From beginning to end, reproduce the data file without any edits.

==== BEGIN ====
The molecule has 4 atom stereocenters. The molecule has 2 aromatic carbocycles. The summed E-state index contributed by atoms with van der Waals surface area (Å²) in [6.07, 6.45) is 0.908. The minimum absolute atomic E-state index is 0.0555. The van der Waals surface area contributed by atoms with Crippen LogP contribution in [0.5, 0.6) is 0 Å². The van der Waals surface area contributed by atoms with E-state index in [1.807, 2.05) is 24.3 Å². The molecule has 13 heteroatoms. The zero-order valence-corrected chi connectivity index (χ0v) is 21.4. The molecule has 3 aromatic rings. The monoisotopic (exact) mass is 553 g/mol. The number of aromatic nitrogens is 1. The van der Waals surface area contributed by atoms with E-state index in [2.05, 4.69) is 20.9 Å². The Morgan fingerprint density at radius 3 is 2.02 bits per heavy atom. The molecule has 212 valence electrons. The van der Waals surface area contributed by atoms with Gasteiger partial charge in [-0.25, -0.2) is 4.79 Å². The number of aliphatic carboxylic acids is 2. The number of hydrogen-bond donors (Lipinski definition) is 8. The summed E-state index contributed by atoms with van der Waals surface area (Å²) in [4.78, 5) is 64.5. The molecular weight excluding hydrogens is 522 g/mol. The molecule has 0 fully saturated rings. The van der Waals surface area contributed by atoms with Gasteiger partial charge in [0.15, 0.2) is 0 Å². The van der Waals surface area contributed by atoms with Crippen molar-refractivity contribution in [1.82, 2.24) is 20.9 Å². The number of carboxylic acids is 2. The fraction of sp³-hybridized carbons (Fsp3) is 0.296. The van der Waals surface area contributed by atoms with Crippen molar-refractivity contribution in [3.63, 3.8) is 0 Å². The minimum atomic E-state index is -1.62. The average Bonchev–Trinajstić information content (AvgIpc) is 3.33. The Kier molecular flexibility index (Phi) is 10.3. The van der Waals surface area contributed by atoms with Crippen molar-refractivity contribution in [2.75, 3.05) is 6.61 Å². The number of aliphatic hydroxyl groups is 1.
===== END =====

The molecule has 4 atom stereocenters. The molecule has 2 aromatic carbocycles. The summed E-state index contributed by atoms with van der Waals surface area (Å²) in [6.07, 6.45) is 0.908. The minimum absolute atomic E-state index is 0.0555. The van der Waals surface area contributed by atoms with Crippen LogP contribution in [0.5, 0.6) is 0 Å². The van der Waals surface area contributed by atoms with E-state index in [1.807, 2.05) is 24.3 Å². The molecule has 13 heteroatoms. The zero-order valence-corrected chi connectivity index (χ0v) is 21.4. The molecule has 3 aromatic rings. The monoisotopic (exact) mass is 553 g/mol. The number of aromatic nitrogens is 1. The van der Waals surface area contributed by atoms with E-state index in [2.05, 4.69) is 20.9 Å². The Morgan fingerprint density at radius 3 is 2.02 bits per heavy atom. The molecule has 212 valence electrons. The van der Waals surface area contributed by atoms with Gasteiger partial charge in [-0.25, -0.2) is 4.79 Å². The number of aliphatic carboxylic acids is 2. The number of hydrogen-bond donors (Lipinski definition) is 8. The summed E-state index contributed by atoms with van der Waals surface area (Å²) in [4.78, 5) is 64.5. The molecular weight excluding hydrogens is 522 g/mol. The molecule has 0 fully saturated rings. The van der Waals surface area contributed by atoms with Gasteiger partial charge in [0.15, 0.2) is 0 Å². The van der Waals surface area contributed by atoms with Crippen molar-refractivity contribution in [1.82, 2.24) is 20.9 Å². The number of carboxylic acids is 2. The fraction of sp³-hybridized carbons (Fsp3) is 0.296. The van der Waals surface area contributed by atoms with Crippen molar-refractivity contribution in [3.63, 3.8) is 0 Å². The minimum atomic E-state index is -1.62. The average Bonchev–Trinajstić information content (AvgIpc) is 3.33. The Kier molecular flexibility index (Phi) is 10.3. The van der Waals surface area contributed by atoms with Crippen molar-refractivity contribution in [2.75, 3.05) is 6.61 Å². The number of aliphatic hydroxyl groups is 1.